The ensemble of characters are brought to life by a great group of actors, many of whom have previously worked with Whedon on his many earlier projects. Amy Acker, who played the character of Fred on Angel and also showed up on Dollhouse, is amazing as Beatrice, shooting off acidic remarks while still being so charming that the character is never unlikeable. Similarly, Alexis Denisof, who played Wesley on Buffy and Angel, and showed up on Dollhouse and in The Avengers, is a perfect Benedick, another master of verbal warfare capable of giving as good as he gets. Nathan Fillion, who previously worked with Whedon on Buffy, Firefly, and Dr. Horrible – although he’s currently best known as the male lead on the ABC series Castle – absolutely steals the show as Dogberry, the self-satisfied, comically incompetent chief of the citizen-police. Fillion gets to display his comedic chops to their fullest extent here, and he is at the center of many of the most laugh-out-loud moments in the film. Clark Gregg, best known as Agent Coulson in the various Marvel Cinematic Universe films, is fatherly and hilarious as Leonato. Reed Diamond and Fran Kranz, who both worked with Whedon on Dollhouse, capture the appropriate combination of goodhearted and befuddled as, respectively, Don Pedro and Claudio, the nobles who are unwittingly used by Don John to further his plot. Sean Maher, who was so nerdy and endearing as Simon Tam on Firefly, does such a good job as the evil, scheming Don John that I just wanted to reach into the screen and punch the smug bastard in the face. Newcomer Jillian Morgese, who made a brief appearance in The Avengers, does a great job with the part of Beatrice’s cousin Hero, managing to make the virtuous innocent still interesting when she’s up against all these snarkers and schemers. Spencer Treat Clark and Riki Lindhome are good as, respectively, Borachio and Conrade, Don John’s followers that he has do his dirty work. And Ashley Johnson, who appeared on Dollhouse, had a brief cameo in The Avengers, and most recently played Ellie in the video game The Last of Us, has some great moments as Margaret, Hero’s waiting-gentlewoman who ends up getting roped into the various schemes.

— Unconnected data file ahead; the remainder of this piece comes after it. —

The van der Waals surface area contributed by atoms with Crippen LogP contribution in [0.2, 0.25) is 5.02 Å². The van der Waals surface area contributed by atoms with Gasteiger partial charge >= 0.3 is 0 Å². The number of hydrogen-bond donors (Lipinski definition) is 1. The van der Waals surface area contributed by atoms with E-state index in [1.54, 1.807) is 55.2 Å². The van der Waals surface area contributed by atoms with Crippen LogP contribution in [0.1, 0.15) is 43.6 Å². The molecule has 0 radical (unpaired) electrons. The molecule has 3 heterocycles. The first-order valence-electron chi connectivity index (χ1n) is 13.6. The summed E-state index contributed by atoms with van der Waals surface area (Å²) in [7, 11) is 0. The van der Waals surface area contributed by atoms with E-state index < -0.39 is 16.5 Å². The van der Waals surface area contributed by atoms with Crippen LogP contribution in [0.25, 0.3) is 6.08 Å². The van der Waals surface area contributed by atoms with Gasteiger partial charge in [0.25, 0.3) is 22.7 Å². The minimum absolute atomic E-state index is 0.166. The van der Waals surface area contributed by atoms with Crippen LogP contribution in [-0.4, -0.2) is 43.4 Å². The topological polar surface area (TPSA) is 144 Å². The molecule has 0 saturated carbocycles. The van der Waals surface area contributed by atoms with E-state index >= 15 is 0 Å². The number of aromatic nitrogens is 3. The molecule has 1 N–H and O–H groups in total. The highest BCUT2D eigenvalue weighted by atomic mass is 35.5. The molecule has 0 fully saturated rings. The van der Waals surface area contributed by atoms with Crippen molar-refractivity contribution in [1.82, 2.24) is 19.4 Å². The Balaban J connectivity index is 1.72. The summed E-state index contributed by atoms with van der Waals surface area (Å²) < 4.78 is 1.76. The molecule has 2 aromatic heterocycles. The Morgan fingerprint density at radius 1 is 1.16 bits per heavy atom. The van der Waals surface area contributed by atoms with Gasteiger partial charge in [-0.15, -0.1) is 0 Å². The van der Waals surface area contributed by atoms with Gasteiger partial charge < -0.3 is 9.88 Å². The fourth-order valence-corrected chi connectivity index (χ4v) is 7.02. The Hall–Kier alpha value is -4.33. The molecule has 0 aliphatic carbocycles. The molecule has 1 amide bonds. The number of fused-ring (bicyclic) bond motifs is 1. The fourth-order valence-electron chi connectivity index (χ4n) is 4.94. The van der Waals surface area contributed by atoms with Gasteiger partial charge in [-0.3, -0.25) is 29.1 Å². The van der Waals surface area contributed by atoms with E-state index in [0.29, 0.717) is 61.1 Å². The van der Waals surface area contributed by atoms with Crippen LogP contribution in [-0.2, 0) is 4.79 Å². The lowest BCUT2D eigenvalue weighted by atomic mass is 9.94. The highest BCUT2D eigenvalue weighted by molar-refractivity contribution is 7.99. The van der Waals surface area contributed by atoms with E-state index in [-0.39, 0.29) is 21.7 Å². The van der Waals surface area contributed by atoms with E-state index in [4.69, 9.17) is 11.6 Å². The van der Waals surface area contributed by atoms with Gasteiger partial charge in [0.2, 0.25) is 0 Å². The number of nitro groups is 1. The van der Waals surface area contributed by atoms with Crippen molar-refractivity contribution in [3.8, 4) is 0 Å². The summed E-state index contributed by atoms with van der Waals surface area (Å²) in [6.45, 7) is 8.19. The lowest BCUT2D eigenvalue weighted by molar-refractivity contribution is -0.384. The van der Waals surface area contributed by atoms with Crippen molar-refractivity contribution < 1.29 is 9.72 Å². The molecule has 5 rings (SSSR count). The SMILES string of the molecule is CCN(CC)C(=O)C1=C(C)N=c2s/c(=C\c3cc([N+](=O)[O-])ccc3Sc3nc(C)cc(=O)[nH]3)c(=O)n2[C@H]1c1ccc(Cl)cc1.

I can understand why some Shakespeare enthusiasts might be annoyed by the idea of placing Much Ado About Nothing in a contemporary setting, but that is the source of much of this film’s charm and spirit. While some might find the contrast between the antiquated language and the modern backdrop jarring, I loved it. Whedon also makes great use of camera movement and shot composition, and while the film is based on a play, it never feels stage-bound. While the story is certainly a comedy, it also contains some darker elements, which fits perfectly with Whedon’s trademark style of juxtaposing comic and tragic elements close together. For anyone who’s ever read a Shakespeare play and found themselves confused by the language, have no fear. When you hear the words actually being performed by this talented group of actors, their meaning is abundantly clear. Considering that Shakespeare originally wrote his plays to be entertainment that all audiences could enjoy, I feel like the Bard would approve of what Joss Whedon has done here.